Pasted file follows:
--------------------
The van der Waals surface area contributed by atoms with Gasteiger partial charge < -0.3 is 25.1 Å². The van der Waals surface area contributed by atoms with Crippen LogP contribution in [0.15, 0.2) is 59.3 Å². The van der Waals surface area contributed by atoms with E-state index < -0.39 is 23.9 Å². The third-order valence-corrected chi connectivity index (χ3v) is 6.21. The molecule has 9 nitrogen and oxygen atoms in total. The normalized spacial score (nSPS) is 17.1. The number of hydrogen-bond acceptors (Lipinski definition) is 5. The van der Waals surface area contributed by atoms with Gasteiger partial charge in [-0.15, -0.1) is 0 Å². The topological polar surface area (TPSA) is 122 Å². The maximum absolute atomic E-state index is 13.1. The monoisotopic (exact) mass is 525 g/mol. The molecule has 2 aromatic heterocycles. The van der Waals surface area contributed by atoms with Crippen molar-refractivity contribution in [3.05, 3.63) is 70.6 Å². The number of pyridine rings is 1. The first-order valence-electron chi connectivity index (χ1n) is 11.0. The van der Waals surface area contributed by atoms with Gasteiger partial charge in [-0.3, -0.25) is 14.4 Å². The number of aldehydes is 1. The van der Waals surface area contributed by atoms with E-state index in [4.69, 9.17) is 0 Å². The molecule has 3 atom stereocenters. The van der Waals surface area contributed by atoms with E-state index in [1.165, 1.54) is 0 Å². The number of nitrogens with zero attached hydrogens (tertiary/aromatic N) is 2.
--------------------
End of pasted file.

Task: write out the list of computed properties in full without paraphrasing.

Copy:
The van der Waals surface area contributed by atoms with Gasteiger partial charge < -0.3 is 25.1 Å². The van der Waals surface area contributed by atoms with Crippen LogP contribution in [0.15, 0.2) is 59.3 Å². The van der Waals surface area contributed by atoms with E-state index < -0.39 is 23.9 Å². The third-order valence-corrected chi connectivity index (χ3v) is 6.21. The molecule has 9 nitrogen and oxygen atoms in total. The normalized spacial score (nSPS) is 17.1. The number of hydrogen-bond acceptors (Lipinski definition) is 5. The van der Waals surface area contributed by atoms with Gasteiger partial charge in [-0.15, -0.1) is 0 Å². The topological polar surface area (TPSA) is 122 Å². The maximum absolute atomic E-state index is 13.1. The monoisotopic (exact) mass is 525 g/mol. The molecule has 2 aromatic heterocycles. The van der Waals surface area contributed by atoms with Crippen molar-refractivity contribution in [3.05, 3.63) is 70.6 Å². The number of pyridine rings is 1. The first-order valence-electron chi connectivity index (χ1n) is 11.0. The van der Waals surface area contributed by atoms with Gasteiger partial charge in [-0.3, -0.25) is 14.4 Å². The number of aldehydes is 1. The van der Waals surface area contributed by atoms with E-state index in [4.69, 9.17) is 0 Å². The molecule has 3 atom stereocenters. The van der Waals surface area contributed by atoms with E-state index in [1.165, 1.54) is 0 Å². The number of nitrogens with zero attached hydrogens (tertiary/aromatic N) is 2.